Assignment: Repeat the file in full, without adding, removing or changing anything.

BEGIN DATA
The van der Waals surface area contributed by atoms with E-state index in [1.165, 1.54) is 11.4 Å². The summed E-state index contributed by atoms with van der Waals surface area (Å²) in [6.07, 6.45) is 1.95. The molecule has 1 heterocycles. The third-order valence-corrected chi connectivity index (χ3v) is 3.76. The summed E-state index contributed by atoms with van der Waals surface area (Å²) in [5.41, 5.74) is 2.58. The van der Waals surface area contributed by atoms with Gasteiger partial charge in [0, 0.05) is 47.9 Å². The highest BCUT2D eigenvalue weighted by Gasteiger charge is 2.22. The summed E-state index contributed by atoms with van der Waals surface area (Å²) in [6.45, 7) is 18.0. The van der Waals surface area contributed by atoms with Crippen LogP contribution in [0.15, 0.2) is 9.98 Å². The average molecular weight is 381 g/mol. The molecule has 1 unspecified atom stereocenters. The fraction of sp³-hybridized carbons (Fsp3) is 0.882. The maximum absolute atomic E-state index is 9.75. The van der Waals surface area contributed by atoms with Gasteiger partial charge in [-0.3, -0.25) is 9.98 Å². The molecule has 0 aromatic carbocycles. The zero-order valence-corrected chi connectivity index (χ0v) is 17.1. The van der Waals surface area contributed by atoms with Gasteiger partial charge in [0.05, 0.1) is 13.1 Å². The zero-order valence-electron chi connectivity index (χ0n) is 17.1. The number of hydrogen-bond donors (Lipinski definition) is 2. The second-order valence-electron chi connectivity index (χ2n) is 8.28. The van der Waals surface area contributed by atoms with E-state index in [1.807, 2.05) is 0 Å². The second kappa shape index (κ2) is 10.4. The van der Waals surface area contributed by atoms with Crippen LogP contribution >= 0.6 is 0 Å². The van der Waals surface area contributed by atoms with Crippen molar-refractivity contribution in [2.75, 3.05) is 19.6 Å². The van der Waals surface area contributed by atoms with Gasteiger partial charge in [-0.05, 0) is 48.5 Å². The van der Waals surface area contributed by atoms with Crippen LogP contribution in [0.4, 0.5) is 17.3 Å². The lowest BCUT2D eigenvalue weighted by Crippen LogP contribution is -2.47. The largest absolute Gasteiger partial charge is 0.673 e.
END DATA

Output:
The van der Waals surface area contributed by atoms with E-state index in [1.165, 1.54) is 11.4 Å². The summed E-state index contributed by atoms with van der Waals surface area (Å²) in [6.07, 6.45) is 1.95. The molecule has 1 heterocycles. The third-order valence-corrected chi connectivity index (χ3v) is 3.76. The summed E-state index contributed by atoms with van der Waals surface area (Å²) in [5.41, 5.74) is 2.58. The van der Waals surface area contributed by atoms with Gasteiger partial charge in [0, 0.05) is 47.9 Å². The highest BCUT2D eigenvalue weighted by Gasteiger charge is 2.22. The summed E-state index contributed by atoms with van der Waals surface area (Å²) in [6.45, 7) is 18.0. The van der Waals surface area contributed by atoms with Crippen LogP contribution in [0.15, 0.2) is 9.98 Å². The average molecular weight is 381 g/mol. The molecule has 1 unspecified atom stereocenters. The fraction of sp³-hybridized carbons (Fsp3) is 0.882. The maximum absolute atomic E-state index is 9.75. The van der Waals surface area contributed by atoms with Gasteiger partial charge in [-0.3, -0.25) is 9.98 Å². The molecule has 0 aromatic carbocycles. The zero-order valence-corrected chi connectivity index (χ0v) is 17.1. The van der Waals surface area contributed by atoms with Gasteiger partial charge in [0.05, 0.1) is 13.1 Å². The zero-order valence-electron chi connectivity index (χ0n) is 17.1. The number of hydrogen-bond donors (Lipinski definition) is 2. The second-order valence-electron chi connectivity index (χ2n) is 8.28. The van der Waals surface area contributed by atoms with E-state index in [1.807, 2.05) is 0 Å². The second kappa shape index (κ2) is 10.4. The van der Waals surface area contributed by atoms with Crippen LogP contribution >= 0.6 is 0 Å². The van der Waals surface area contributed by atoms with Crippen molar-refractivity contribution in [2.75, 3.05) is 19.6 Å². The van der Waals surface area contributed by atoms with Gasteiger partial charge in [-0.05, 0) is 48.5 Å². The van der Waals surface area contributed by atoms with Crippen LogP contribution in [0.4, 0.5) is 17.3 Å². The lowest BCUT2D eigenvalue weighted by Crippen LogP contribution is -2.47. The largest absolute Gasteiger partial charge is 0.673 e.